The secret is that stories don’t impose anything but, at the same time, bring the right idea to readers. Your task is to build a story in a way readers would choose your business over the others.

storytelling neuromarketing examplestorytelling neuromarketing example

19. Upsell

This trigger serves a specific purpose: Make a customer buy more than they planned.

The oldy-moldy “Buy two–and take the third one for free” hook still works, grabbing even the savvy customers who understand the trick. Indeed, it’s hard to resist the temptation to get a free product.

20. More emotional triggers

Here are some additional emotional triggers you can use in your copywriting:

  1. Trust: Building credibility and reliability.
  2. Fear: Tapping into common anxieties or concerns.
  3. Belonging: The need to be part of a community or tribe.
  4. Curiosity: Piquing interest to learn more.
  5. Pride: Targeting one’s self-esteem and accomplishments.
  6. Guilt: Reminding the audience of a problem or responsibility.
  7. Urgency: Creating a sense of limited time or availability.
  8. Relief: Offering a solution to a problem or pain point.
  9. Anticipation: Building excitement for what’s to come.
  10. Validation: Confirming a reader’s thoughts or beliefs.

Use neuromarketing responsibly

Neuromarketing offers powerful techniques to enhance your strategies, resonating with audiences. Apply emotional triggers and psychological principles to SEO content and promo campaigns, and the result will surprise you.

But remember: Not all principles are universal, so do your best to test and iterate what works best for your audience.

Explore deeper insights, such as subconscious cues and neural engagement, to refine your strategies further.

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About the author

Olesia Filipenko is a seasoned content writer who offers ghostwriting, SEO writing, and blogging services. She works with B2C businesses, providing digital marketing content that increases their search engine visibility. Check out her website WritingBreeze or her LinkedIn to learn more.

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How To Implement Geotargeting in Your PPC Campaigns

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An illustraiton of a map of the world with a person aiming a dart at it

Geotargeting has been around for well over a decade, but its recent developments have made it a game-changer in helping marketers reach the right audience and boost online traffic.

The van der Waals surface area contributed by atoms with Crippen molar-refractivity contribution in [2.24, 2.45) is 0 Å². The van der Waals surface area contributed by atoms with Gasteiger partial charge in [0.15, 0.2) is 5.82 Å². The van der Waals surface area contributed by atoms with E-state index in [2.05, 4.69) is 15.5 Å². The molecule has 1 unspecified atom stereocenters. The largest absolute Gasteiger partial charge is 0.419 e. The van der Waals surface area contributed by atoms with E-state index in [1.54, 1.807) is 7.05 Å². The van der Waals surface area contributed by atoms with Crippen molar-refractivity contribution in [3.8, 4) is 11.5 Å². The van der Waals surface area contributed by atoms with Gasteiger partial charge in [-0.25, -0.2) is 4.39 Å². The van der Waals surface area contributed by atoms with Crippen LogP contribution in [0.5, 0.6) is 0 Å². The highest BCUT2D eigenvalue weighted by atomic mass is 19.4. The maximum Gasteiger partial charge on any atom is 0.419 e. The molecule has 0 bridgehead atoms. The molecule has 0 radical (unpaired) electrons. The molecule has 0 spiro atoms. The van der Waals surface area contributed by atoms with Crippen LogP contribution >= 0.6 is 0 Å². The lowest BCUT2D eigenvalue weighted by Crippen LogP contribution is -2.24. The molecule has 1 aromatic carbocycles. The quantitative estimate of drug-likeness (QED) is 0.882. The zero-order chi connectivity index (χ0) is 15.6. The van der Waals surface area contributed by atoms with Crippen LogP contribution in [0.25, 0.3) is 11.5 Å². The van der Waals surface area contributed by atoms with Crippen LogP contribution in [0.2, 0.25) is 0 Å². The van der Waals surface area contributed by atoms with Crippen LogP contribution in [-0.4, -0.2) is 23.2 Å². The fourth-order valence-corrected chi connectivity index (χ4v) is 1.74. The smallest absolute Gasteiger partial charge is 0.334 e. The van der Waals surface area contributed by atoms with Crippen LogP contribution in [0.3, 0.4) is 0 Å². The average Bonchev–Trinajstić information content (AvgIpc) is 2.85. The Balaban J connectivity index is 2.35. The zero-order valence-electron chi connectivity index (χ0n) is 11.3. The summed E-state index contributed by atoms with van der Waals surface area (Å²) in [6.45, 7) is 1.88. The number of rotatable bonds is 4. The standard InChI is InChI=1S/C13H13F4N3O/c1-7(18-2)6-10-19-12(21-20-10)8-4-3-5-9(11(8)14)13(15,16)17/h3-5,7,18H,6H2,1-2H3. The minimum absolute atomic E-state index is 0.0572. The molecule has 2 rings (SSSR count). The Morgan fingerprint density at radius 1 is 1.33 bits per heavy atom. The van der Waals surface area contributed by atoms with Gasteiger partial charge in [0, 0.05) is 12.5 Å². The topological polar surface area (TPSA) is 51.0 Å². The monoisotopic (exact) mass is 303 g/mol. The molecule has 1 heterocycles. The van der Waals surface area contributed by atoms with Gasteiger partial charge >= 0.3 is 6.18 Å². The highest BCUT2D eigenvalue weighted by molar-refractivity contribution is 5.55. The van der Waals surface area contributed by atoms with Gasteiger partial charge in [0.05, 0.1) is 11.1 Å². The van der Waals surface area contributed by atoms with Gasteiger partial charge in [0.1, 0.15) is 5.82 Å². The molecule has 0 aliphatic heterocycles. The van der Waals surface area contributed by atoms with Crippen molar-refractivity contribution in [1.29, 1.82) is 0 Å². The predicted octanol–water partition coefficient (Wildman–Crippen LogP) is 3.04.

Companies all over the world use geotargeting for their pay-per-click (PPC) marketing campaigns to strengthen their strategy and drive new leads. Large corporations like Target and Walmart use geotargeted campaigns to contest against competing establishments.

In this article, we’ll explain what geotargeting is, what it means for your business, and how you can implement a successful strategy.

What is geotargeting?

Geotargeting refers to the practice of pinpointing specific locations within paid search advertising. This approach enables brands to home in on specific users, based on certain attributes and demographics, leading to a more personalized user experience, while avoiding wasted clicks for your business.

The Importance of Geotargeting in PPC Campaigns

Say you’ve burst a tire. Geotargeted advertising allows you to search for tire companies relevant and convenient to your location, instead of suggesting the No. 1 tire provider in the United States. This strategy enables local businesses to grow and proposes direct solutions for consumers. 

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Geotargeting is important for all business types but B2C organizations are likely to benefit the most. Google’s enhanced map search means consumers can discover local businesses in the area, raising brand awareness and generating new trade opportunities.

For B2B companies, location-based marketing allows them to geotarget city areas with a high volume of established organizations, such as business parks. This avoids wasting advertising budget in nonessential areas. SaaS businesses, on the other hand, should consider geotargeting with a focus on countries as opposed to specific locations.

It’s important to have some sort of geotargeting in place to avoid reaching irrelevant customers and wasting your budget.

Key Benefits of Geotargeted Advertising

Geotargeted advertising is the key to a strong PPC marketing campaign as it has many advantages to offer businesses. Some of the plusses include:

Enhanced Personalization

Ads perform better if they resonate with consumers. The precise nature of geotargeting means businesses can market to hyper-specific audiences and tap into the culture of a locale. According to McKinsey’s Next in Personalization report, 76% of consumers say they’re more likely to purchase from brands that personalize their content. By customizing geotargeted copy to consumers from various locations, you can achieve better click-through rates, cheaper cost per click and gain more relevance on your ad rank, which plays a significant factor in how Google determines your search engine results rank.